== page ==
CQ Guide to the Presidency, 3rd ed. Washington: Congressional Quarterly, 2002.
Explains the origins, evolution, and contemporary workings of the presidency.
Included are excerpts from 40 documents significant to the presidency, a complete
listing of Cabinet members from the administrations of Presidents Washington to
Bush, and charts showing Gallup poll ratings of the Presidents from Truman
onwards. The highest court of the land is given similar historical and analytical
treatment in the CQ Guide to the U.S. Supreme Court, 4th ed. Washington,
Congressional Quarterly, 2004.
Weekly Compilation of Presidential Documents. Washington: GPO. Weekly, with
quarterly, semiannual, and annual indexes.
[ h ttp:// .html]
Provides transcripts of presidential messages to Congress, executive orders,
announcements of appointments, nominations, resignations and retirements,
speeches, and other material released by the White House. Source for such
information as the dates on which the President signed or vetoed legislation. Public
messages, speeches, and statements of the President are later compiled in Public
Papers of the Presidents of the United States (Washington, GPO). National Archives
provides a website for Codification of Presidential Proclamations and Executive
Orders from1945-1989 (from President Truman through President Reagan) at
[]. The
National Archives also provides a website for Executive Orders Disposition Tables;
it includes the text of executive orders since 1933 and their subsequent histories.
[ h ttp:// ster/ex ecutive-orders/disposition.html]
Directories of Organizations, Corporations,
and State Agencies
Encyclopedia of Associations. Detroit: Gale Group. Annual.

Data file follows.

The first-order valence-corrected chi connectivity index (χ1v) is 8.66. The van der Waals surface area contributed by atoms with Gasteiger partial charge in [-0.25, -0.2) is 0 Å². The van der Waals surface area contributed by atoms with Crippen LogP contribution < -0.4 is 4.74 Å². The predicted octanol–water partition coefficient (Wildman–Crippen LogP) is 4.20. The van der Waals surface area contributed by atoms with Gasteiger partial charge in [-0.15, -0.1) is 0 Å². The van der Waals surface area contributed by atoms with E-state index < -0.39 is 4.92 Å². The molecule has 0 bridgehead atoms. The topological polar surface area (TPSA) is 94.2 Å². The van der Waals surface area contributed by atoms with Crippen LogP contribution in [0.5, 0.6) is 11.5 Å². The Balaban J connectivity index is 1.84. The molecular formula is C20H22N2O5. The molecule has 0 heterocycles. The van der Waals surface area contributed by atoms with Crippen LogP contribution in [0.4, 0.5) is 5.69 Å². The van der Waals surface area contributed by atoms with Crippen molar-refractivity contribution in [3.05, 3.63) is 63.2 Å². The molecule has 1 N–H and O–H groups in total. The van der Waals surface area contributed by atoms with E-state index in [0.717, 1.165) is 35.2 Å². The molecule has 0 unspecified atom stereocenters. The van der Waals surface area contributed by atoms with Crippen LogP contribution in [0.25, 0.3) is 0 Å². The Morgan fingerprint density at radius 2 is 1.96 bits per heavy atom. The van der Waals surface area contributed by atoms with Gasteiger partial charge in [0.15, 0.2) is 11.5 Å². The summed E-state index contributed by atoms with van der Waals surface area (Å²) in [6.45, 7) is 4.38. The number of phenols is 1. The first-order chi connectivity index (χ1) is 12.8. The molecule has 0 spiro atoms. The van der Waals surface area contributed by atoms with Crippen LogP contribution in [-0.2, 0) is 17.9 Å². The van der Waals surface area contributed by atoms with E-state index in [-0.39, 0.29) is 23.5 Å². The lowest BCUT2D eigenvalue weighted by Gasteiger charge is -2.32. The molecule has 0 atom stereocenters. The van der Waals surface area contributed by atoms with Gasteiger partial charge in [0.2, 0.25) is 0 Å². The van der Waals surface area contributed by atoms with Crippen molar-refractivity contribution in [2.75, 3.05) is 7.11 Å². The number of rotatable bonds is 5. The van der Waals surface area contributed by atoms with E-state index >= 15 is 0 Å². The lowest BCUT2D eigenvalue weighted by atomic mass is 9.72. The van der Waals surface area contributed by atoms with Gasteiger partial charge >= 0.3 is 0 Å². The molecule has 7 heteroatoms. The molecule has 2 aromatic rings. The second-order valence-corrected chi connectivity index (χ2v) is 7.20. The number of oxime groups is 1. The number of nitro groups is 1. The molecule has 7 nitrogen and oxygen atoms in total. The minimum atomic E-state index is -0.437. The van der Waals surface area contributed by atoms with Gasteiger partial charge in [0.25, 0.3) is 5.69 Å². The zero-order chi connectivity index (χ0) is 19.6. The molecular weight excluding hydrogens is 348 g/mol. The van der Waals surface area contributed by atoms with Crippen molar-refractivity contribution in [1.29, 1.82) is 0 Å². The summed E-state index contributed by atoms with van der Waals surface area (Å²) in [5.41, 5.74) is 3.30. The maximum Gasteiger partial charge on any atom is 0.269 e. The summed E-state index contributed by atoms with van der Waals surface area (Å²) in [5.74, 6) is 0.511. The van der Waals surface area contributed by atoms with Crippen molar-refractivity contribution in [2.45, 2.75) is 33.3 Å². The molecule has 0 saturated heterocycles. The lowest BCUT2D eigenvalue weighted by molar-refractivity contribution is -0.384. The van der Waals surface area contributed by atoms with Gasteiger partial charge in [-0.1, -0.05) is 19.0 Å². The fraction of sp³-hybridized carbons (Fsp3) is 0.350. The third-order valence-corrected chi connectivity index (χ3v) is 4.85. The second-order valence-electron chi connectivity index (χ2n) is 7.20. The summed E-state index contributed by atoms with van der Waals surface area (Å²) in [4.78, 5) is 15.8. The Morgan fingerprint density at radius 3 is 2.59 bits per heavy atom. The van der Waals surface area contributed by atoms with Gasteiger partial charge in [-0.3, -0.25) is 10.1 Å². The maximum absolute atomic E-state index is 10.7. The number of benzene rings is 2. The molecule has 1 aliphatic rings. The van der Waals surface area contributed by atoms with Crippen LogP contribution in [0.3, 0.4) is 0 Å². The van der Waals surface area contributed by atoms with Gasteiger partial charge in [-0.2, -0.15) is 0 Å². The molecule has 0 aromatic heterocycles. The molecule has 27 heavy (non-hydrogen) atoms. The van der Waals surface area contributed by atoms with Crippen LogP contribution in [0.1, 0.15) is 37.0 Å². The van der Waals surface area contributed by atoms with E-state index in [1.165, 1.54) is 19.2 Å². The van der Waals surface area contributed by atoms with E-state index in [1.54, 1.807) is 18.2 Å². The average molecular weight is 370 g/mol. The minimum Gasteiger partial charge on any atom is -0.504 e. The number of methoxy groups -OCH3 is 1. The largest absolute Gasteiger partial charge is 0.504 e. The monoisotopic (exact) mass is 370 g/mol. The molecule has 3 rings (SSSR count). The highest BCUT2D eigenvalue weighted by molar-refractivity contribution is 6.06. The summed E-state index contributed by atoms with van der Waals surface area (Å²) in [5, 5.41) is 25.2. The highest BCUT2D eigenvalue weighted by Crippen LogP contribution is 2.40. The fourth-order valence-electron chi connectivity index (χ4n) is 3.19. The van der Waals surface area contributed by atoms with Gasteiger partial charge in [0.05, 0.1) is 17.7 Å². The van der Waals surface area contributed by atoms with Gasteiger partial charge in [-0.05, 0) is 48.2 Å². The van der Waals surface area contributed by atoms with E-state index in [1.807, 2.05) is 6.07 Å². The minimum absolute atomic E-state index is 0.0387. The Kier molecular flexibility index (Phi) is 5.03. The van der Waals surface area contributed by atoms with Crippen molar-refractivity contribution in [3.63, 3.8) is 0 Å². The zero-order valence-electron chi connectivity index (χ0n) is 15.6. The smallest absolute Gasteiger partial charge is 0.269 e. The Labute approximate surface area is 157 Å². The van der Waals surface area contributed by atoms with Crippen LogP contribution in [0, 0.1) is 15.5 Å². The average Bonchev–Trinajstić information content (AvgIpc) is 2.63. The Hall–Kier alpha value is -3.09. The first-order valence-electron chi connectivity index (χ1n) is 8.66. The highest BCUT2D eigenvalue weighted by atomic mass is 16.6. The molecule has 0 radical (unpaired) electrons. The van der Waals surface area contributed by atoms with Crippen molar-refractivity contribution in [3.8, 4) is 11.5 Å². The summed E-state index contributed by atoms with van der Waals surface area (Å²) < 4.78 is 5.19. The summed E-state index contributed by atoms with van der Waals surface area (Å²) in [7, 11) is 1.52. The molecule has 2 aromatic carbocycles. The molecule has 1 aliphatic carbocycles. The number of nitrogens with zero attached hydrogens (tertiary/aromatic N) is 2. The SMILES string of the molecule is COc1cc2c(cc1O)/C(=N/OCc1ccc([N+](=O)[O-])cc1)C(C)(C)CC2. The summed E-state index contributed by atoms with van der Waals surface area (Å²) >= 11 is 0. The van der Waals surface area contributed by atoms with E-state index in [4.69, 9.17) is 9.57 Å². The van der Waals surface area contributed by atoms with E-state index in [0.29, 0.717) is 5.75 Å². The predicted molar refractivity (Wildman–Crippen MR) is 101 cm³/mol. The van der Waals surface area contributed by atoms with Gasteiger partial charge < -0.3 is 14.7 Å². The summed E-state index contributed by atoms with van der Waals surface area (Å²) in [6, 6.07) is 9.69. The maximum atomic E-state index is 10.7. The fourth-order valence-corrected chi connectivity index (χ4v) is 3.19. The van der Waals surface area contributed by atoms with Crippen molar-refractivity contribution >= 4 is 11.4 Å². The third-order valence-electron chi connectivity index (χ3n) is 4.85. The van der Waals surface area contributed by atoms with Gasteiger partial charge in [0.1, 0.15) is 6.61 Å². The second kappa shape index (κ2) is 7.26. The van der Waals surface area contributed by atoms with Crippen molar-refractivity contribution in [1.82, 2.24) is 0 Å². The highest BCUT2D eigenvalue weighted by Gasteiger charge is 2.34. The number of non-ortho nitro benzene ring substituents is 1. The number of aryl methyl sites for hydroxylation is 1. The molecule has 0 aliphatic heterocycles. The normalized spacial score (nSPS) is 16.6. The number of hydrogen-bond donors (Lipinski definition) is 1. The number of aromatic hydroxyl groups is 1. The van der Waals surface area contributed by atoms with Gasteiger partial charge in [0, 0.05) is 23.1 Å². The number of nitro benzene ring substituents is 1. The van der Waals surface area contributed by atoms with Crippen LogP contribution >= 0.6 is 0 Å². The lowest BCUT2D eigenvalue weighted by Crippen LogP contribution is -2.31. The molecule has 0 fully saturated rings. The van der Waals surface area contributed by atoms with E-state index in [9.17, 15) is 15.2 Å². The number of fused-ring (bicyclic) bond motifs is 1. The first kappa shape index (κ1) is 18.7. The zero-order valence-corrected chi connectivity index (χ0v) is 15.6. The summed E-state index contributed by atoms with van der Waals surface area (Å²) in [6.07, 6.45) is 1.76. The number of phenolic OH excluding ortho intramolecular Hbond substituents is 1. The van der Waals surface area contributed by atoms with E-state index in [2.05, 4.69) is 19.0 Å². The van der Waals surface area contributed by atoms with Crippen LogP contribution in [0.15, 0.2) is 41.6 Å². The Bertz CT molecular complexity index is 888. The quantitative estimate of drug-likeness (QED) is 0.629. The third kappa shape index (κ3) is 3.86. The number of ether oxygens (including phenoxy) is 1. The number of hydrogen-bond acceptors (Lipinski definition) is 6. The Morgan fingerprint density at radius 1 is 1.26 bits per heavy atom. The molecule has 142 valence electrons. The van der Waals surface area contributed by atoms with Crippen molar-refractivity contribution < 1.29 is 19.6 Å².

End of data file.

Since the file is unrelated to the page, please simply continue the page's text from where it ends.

Standard directory of national and international membership organizations
covering all subject areas, including fraternal, social, business, veterans, public
affairs, and cultural associations. It is possible to look up an organization by name
or keyword and find a brief description of the group, current address, telephone
number, chief officer, publications, and conventions. The subscription Web version
of this directory (Associations Unlimited) is bookmarked for congressional staff use
in LCRR and research centers.
Types of questions that can be answered:
What is the address of the National Organization for Women?
I am interested in proposals to change the calendar; are there any groups I
could contact?
Where can a constituent who wishes to adopt a child from abroad get
Where would one get lessons in flying a hot air balloon?
I have a gifted child; what groups can I contact for help and information?

Encyclopedia of Governmental Advisory Organizations. Detroit: Gale Group.
A guide to over 6,000 permanent, continuing, and ad hoc U.S. presidential,
congressional, and public advisory committees; interagency committees; and other
government-related boards, panels, task forces, commissions, conferences, and other